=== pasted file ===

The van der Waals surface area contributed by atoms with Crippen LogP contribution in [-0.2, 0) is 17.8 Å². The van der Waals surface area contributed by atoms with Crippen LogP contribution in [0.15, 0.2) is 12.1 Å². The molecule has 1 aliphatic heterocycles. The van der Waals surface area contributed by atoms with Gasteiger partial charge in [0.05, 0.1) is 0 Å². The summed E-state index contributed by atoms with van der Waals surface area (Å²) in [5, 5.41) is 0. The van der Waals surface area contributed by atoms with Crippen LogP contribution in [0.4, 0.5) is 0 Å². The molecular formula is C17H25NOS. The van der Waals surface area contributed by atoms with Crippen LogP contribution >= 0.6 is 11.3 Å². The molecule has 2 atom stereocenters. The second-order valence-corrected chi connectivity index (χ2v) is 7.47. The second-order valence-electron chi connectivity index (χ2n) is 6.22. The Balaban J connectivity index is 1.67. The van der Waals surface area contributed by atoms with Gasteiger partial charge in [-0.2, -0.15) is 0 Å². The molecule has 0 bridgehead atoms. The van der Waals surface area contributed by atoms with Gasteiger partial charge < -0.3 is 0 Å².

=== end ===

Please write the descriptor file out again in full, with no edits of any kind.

The van der Waals surface area contributed by atoms with Crippen LogP contribution in [-0.2, 0) is 17.8 Å². The van der Waals surface area contributed by atoms with Crippen LogP contribution in [0.15, 0.2) is 12.1 Å². The molecule has 1 aliphatic heterocycles. The van der Waals surface area contributed by atoms with Gasteiger partial charge in [0.05, 0.1) is 0 Å². The summed E-state index contributed by atoms with van der Waals surface area (Å²) in [5, 5.41) is 0. The van der Waals surface area contributed by atoms with Crippen LogP contribution in [0.4, 0.5) is 0 Å². The molecular formula is C17H25NOS. The van der Waals surface area contributed by atoms with Crippen LogP contribution >= 0.6 is 11.3 Å². The molecule has 2 atom stereocenters. The second-order valence-corrected chi connectivity index (χ2v) is 7.47. The second-order valence-electron chi connectivity index (χ2n) is 6.22. The Balaban J connectivity index is 1.67. The van der Waals surface area contributed by atoms with Gasteiger partial charge in [-0.2, -0.15) is 0 Å². The molecule has 0 bridgehead atoms. The van der Waals surface area contributed by atoms with Gasteiger partial charge < -0.3 is 0 Å².